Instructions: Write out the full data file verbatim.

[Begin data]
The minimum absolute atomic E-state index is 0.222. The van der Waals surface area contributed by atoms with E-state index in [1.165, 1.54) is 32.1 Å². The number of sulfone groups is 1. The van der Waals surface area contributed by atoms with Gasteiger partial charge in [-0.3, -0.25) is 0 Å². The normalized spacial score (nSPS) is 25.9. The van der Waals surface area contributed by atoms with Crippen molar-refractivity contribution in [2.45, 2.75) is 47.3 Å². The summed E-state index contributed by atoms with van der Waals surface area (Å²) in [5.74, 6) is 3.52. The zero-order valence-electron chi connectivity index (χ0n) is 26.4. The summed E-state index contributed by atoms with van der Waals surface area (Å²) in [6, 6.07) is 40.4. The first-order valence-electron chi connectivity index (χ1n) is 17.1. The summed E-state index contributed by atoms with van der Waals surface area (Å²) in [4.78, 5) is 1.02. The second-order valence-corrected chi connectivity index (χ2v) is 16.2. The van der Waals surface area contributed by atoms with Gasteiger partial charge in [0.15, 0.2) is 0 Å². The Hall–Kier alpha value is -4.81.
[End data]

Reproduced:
The minimum absolute atomic E-state index is 0.222. The van der Waals surface area contributed by atoms with E-state index in [1.165, 1.54) is 32.1 Å². The number of sulfone groups is 1. The van der Waals surface area contributed by atoms with Gasteiger partial charge in [-0.3, -0.25) is 0 Å². The normalized spacial score (nSPS) is 25.9. The van der Waals surface area contributed by atoms with Crippen molar-refractivity contribution in [2.45, 2.75) is 47.3 Å². The summed E-state index contributed by atoms with van der Waals surface area (Å²) in [5.74, 6) is 3.52. The zero-order valence-electron chi connectivity index (χ0n) is 26.4. The summed E-state index contributed by atoms with van der Waals surface area (Å²) in [6, 6.07) is 40.4. The first-order valence-electron chi connectivity index (χ1n) is 17.1. The summed E-state index contributed by atoms with van der Waals surface area (Å²) in [4.78, 5) is 1.02. The second-order valence-corrected chi connectivity index (χ2v) is 16.2. The van der Waals surface area contributed by atoms with Gasteiger partial charge in [0.15, 0.2) is 0 Å². The Hall–Kier alpha value is -4.81.